Obama Says He Could Have Won 2016 Race, Prompting Trump To Hit Back

Andrew Harnik

During an interview with former adviser David Axelrod on his podcast, President Obama said that he would have won the 2016 presidential race, arguing that "the majority does buy into the notion of a one America that is tolerant and diverse and open."

"I am confident in this vision because I'm confident that if I — if I had run again and articulated it, I think I could've mobilized a majority of the American people to rally behind it," Obama told Axelrod in an interview that went online Monday. "I know that in conversations that I've had with people around the country, even some people who disagreed with me, they would say the vision, the direction that you point towards is the right one."

Obama's comments drew a quick reply from Donald Trump, who said Monday afternoon that he would have beaten Obama.

During the interview, Axelrod asked Obama if Hillary Clinton should have focused more on the economy.

"Look, you know, I think that Hillary Clinton performed wonderfully under really tough circumstances," Obama responded. "I've said this publicly, I'll repeat it. I think there was a double standard with her. For whatever reason, there's been a longstanding difficulty in her relationship with the press that meant her flaws were wildly amplified relative to..."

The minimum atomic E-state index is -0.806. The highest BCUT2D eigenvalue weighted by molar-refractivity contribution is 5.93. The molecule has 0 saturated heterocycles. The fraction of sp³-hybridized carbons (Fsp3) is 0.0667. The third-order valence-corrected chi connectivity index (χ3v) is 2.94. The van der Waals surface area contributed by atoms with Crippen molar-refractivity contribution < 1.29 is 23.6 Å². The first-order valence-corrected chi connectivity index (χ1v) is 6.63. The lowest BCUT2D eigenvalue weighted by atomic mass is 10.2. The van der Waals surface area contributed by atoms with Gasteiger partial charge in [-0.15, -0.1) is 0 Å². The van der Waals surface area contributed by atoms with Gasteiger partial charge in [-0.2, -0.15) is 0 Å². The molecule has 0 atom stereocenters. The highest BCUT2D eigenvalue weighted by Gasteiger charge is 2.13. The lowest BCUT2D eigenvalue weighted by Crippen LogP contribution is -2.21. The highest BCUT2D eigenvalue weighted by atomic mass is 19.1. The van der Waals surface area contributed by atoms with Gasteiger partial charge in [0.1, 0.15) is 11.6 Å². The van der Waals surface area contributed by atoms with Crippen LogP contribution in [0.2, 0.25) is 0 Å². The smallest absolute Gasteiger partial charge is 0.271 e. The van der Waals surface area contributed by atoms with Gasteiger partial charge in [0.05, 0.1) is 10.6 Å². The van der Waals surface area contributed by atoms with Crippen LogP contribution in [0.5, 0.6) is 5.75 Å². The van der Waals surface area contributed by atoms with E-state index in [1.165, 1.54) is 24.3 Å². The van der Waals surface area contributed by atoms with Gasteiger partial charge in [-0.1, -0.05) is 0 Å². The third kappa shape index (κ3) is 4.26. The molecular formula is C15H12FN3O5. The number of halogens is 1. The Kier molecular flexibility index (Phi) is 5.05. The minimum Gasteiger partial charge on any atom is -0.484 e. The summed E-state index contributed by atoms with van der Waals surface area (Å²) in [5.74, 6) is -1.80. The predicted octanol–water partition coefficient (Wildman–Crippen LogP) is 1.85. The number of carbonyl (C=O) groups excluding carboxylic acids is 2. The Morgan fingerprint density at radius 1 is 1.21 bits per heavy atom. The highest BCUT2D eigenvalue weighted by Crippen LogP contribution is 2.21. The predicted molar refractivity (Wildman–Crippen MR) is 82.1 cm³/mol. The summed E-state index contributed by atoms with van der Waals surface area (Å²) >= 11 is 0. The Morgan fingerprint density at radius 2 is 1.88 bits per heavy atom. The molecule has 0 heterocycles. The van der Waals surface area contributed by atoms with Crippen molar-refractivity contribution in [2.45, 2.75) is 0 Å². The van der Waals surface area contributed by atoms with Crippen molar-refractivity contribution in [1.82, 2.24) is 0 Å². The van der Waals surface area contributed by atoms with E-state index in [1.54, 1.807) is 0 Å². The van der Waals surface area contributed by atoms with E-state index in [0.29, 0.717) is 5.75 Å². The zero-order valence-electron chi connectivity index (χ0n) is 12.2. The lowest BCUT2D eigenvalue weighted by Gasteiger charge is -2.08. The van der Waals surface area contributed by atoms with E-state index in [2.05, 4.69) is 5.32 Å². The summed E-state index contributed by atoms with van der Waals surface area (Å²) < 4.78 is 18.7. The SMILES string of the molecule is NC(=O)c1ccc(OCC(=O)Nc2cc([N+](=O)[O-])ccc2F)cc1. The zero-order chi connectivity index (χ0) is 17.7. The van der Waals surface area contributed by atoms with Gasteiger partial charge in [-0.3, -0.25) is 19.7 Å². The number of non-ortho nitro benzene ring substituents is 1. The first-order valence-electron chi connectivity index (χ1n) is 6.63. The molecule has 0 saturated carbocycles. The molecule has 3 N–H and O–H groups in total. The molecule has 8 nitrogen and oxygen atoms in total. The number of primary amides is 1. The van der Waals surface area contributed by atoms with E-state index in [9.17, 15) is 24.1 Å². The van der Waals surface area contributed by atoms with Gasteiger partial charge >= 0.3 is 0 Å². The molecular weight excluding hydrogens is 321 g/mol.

"If you think you're winning, then you have a tendency, just like in sports, maybe to play it safer," the President continued. "And the economy has been improving. There is a sense, obviously, that some communities have been left behind from the recovery and people feeling anxious about that. But if she was looking at the campaign and saying OK, I'm winning right now, and her economic agenda was in fact very progressive."

Obama said Clinton "understandably" decided to focus on Trump.

He also said that Democrats aren't good enough at communicating their message.

"I think the issue was less that Democrats have somehow abandoned the white working class, I think that's nonsense. Look, the Affordable Care Act benefits a huge number of Trump voters. There are a lot of folks in places like West Virginia or Kentucky who didn't vote for Hillary, didn't vote for me, but are being helped by this," Obama said. "The problem is, is that we're not there on the ground communicating not only the dry policy aspects of this, but that we care about these communities, that we're bleeding for these communities."

ABOUT THE AUTHOR

Caitlin MacNeal is a News Writer based in Washington, D.C. Before joining TPM, Caitlin interned and wrote for the Huffington Post, the Sunlight Foundation and Slate. She is a graduate of Georgetown University.
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